The Huawei Mate 8 was released back in November of 2015, and with each new Huawei phone we have to ask ourselves: does it really have to come with this awful software? Can’t we just take the awesome design and runaway together?
The Nexus 6P, which is the Mate 8’s direct competitor, is far superior, and it’s just a little bit more expensive. Yet, the Huawei Mate 8 is still a great phone, but you have other, better, options in its price range.
Huawei Mate 8 Review
- Great design
- Incredible battery life
- Super smooth, and super fast
- Software is frustrating
- Camera is lackluster
- There are several color issues with the display
- Google notifications seems to be broken
Huawei Mate 8 Specifications: 1080p display, 6-inch, 3GB RAM, Kirin 950 processor, 32 GB storage, Android 6.0 OS, metal body, 4,000 mAh battery.
Huawei Mate 8 Price – About $600
Huawei Mate 8 Review – Design and Build
Flagship phones will always look stunning, and the Huawei Mate 8, along with the Ascend P8 and Mate S, easily match Apple’s latest iPhone in terms of design, and high-end materials.
Huawei follows a pattern – make it simple, but elegant; and the Mate 8 doesn’t stray away. The phone-maker takes a whooping amount of essential elements from the Nexus 6P, and it polishes them, turning the Mate 8 into a beast of its own.
If you take a look at the phone’s sides, you’ll notice that they are chamfered to reflect light exactly like jewelry does. Apple started using this trick with the iPhone 5, and there’s nothing wrong with other manufacturers doing so.
Taking cues from the Mate S, Huawei build the Mate 8 to have its back slightly curved. The curve is super-subtle, and only if you go looking for it you’ll find it. It makes the smartphone really comfortable to hold, as opposed to the plethora of flat-black competitor smartphones.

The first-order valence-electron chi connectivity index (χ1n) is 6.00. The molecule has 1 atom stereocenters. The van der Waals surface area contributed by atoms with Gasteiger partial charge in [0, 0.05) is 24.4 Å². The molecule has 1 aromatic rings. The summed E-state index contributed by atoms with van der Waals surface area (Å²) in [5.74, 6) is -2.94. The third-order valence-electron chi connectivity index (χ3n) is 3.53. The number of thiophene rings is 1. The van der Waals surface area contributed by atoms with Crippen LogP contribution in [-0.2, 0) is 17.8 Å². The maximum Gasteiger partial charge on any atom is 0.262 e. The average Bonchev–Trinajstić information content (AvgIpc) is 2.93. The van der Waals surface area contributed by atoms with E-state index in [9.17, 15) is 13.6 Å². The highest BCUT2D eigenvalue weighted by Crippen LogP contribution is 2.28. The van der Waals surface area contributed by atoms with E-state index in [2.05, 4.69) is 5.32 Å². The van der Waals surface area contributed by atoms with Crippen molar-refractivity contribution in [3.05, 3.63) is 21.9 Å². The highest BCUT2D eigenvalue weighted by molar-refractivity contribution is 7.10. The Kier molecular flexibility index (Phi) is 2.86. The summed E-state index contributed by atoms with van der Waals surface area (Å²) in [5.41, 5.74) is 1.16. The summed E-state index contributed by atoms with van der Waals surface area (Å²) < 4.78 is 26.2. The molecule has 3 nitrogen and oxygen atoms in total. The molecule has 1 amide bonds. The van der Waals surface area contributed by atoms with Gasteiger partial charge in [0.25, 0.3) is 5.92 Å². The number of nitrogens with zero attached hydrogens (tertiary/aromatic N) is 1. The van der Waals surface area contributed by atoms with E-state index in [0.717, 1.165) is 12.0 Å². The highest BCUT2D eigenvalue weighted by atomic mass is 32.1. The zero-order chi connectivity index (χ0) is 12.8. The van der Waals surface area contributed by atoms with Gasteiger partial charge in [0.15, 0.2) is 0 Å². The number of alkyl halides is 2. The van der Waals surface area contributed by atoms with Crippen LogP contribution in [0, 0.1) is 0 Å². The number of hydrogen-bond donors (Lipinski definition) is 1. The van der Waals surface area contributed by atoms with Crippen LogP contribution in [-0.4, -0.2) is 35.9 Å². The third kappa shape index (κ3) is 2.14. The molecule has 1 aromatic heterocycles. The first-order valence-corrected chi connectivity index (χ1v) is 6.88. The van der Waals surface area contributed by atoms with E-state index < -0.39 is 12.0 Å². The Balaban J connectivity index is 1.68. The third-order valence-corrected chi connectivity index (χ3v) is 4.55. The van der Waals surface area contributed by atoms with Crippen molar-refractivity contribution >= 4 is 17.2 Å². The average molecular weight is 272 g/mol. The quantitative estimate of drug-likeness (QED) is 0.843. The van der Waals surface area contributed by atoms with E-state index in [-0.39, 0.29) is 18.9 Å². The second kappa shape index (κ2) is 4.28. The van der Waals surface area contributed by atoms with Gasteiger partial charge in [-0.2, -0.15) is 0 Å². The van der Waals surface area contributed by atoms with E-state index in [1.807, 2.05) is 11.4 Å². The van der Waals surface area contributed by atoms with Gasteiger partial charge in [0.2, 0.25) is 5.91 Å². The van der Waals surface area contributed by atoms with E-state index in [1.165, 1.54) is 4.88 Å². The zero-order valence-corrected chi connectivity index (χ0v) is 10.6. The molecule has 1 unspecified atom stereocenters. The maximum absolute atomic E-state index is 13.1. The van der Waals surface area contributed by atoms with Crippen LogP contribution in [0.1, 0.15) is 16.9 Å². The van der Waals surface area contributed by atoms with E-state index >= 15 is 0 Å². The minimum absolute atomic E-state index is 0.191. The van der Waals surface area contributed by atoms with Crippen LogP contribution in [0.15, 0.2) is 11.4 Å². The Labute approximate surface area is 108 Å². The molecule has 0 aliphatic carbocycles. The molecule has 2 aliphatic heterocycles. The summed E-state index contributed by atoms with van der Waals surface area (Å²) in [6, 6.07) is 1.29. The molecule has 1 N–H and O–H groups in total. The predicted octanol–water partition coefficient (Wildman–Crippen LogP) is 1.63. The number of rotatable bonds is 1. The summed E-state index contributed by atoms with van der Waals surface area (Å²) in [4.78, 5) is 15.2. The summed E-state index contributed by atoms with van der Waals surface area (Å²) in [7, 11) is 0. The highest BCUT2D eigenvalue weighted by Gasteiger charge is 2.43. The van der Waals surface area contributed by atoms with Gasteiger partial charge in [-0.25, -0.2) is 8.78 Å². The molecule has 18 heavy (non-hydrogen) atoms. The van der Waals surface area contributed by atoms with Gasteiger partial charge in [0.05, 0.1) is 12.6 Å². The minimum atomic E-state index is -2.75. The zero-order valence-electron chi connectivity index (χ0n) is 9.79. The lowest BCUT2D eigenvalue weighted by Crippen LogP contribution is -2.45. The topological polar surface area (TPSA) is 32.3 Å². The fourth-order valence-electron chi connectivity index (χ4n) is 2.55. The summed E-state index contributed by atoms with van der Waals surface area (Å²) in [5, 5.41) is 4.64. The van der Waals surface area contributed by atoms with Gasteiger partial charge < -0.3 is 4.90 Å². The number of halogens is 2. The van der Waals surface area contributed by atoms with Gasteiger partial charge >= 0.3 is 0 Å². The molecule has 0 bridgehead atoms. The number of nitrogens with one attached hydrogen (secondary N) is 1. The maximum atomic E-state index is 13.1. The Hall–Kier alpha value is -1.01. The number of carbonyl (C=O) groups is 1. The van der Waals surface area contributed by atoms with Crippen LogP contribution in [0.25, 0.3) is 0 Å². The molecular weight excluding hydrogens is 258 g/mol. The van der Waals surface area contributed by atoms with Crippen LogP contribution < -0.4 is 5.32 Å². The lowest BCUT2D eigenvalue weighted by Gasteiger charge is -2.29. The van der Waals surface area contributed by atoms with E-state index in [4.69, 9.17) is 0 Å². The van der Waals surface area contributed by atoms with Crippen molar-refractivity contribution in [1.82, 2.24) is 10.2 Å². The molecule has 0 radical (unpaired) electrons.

It’s just slightly shorter than the iPhone 6S Plus and Nexus 6P. Yet, it’s noticeably wider. This means that you’ll have to really envelope the phone with your hands to use it, which is a little bit disappointing for those of us who have little squirrel-like hands.
More so, it even poses a problem for individuals who have big hands as well. If you plan on holding it in one hand, forget about it. It’s simply impossible to do so.
Yet, surprisingly, given its immense size, it feels quite light. It weighs about 185 grams, but they don’t take a toll on your hands, as the weight is really spread out across the smartphone.
Huawei Mate 8 Review – Display
The display is great. For 2014, that is.
It’s a flag-ship phone for crying out loud, and it still has only 1080p. Sony’s Xperia Z5 Premium is 4K, and Samsung’s Galaxy S6 is quad-HD.
The thing is, quad-HD – 2560 x 1440; can really nest inside a 6-inch display, so it’s flabbergasting to see it completely missing from the Mate 8. We took into consideration that Huawei might’ve cut some corners to shave a few extra bucks here and there, but this is a premium device, not a budget one.
The screen is good, don’t get me wrong. It has more than decent viewing angles, the brightness is just fine, and it’s sharp enough as to not see pixels dancing on your screen. But, it just doesn’t meet expectations and it falls short when compared to its competitors.
Yet, I’ve noticed several color issues with the Mate 8. Whites aren’t booming, they have a pink tint, and reds come across as washed. Blacks, though, are deep enough and watching vids on YouTube is really enjoyable.
Huawei Mate 8 Review – Software
Now, software is where we’ve had constant problems with all the Huawei devices we’ve reviewed. Take HTC and Samsung, they implement a naked Android and they meddle with it just a bit, adding a few things here and there, tweaking the design, but nothing too much so the phone still has that relatable feel we’ve gotten accustomed with.
Huawei disregards this true and tested method, and rebuilds the software.
Everything is different – the lock screen, the quick settings, and even the notification panel.
I’m all for trying to breathe fresh air onto a device, and bring forth that wondrous joy that we’ve had with the first Android smartphone, but if you’ve witnessed users downright upset about these changes, why continue with the strategy year-in, year-out?
Basically, it’s an iOS-Android fusion, a mash-up done wrong, without any thought-through UI elements developed by Google. It tries to bridge both OSes, but it fails to deliver on the finish or style of either.
It’s a frustrating experience, to say the least.